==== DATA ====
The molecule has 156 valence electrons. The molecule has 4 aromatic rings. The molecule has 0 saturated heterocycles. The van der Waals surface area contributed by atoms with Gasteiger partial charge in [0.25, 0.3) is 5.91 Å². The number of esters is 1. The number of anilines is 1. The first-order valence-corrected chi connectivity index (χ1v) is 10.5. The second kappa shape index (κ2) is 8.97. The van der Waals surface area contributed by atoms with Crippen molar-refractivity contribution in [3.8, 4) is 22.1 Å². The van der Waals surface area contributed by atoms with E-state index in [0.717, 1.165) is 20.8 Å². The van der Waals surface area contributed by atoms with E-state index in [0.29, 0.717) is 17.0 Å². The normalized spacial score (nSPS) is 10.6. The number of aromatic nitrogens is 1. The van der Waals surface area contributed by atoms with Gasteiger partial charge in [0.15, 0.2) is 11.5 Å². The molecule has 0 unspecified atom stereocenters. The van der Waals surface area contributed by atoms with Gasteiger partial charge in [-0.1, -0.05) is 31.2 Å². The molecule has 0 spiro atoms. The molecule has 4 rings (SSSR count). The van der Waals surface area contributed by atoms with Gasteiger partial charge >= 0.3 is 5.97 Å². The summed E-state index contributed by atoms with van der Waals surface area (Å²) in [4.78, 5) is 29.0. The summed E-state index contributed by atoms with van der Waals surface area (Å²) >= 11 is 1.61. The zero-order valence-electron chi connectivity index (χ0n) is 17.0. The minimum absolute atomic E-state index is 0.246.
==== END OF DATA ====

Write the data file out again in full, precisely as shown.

The molecule has 156 valence electrons. The molecule has 4 aromatic rings. The molecule has 0 saturated heterocycles. The van der Waals surface area contributed by atoms with Gasteiger partial charge in [0.25, 0.3) is 5.91 Å². The number of esters is 1. The number of anilines is 1. The first-order valence-corrected chi connectivity index (χ1v) is 10.5. The second kappa shape index (κ2) is 8.97. The van der Waals surface area contributed by atoms with Crippen molar-refractivity contribution in [3.8, 4) is 22.1 Å². The van der Waals surface area contributed by atoms with E-state index in [0.717, 1.165) is 20.8 Å². The van der Waals surface area contributed by atoms with E-state index in [0.29, 0.717) is 17.0 Å². The normalized spacial score (nSPS) is 10.6. The number of aromatic nitrogens is 1. The van der Waals surface area contributed by atoms with Gasteiger partial charge in [0.15, 0.2) is 11.5 Å². The molecule has 0 unspecified atom stereocenters. The van der Waals surface area contributed by atoms with Gasteiger partial charge in [-0.1, -0.05) is 31.2 Å². The molecule has 0 spiro atoms. The molecule has 4 rings (SSSR count). The van der Waals surface area contributed by atoms with Gasteiger partial charge >= 0.3 is 5.97 Å². The summed E-state index contributed by atoms with van der Waals surface area (Å²) in [4.78, 5) is 29.0. The summed E-state index contributed by atoms with van der Waals surface area (Å²) >= 11 is 1.61. The zero-order valence-electron chi connectivity index (χ0n) is 17.0. The minimum absolute atomic E-state index is 0.246.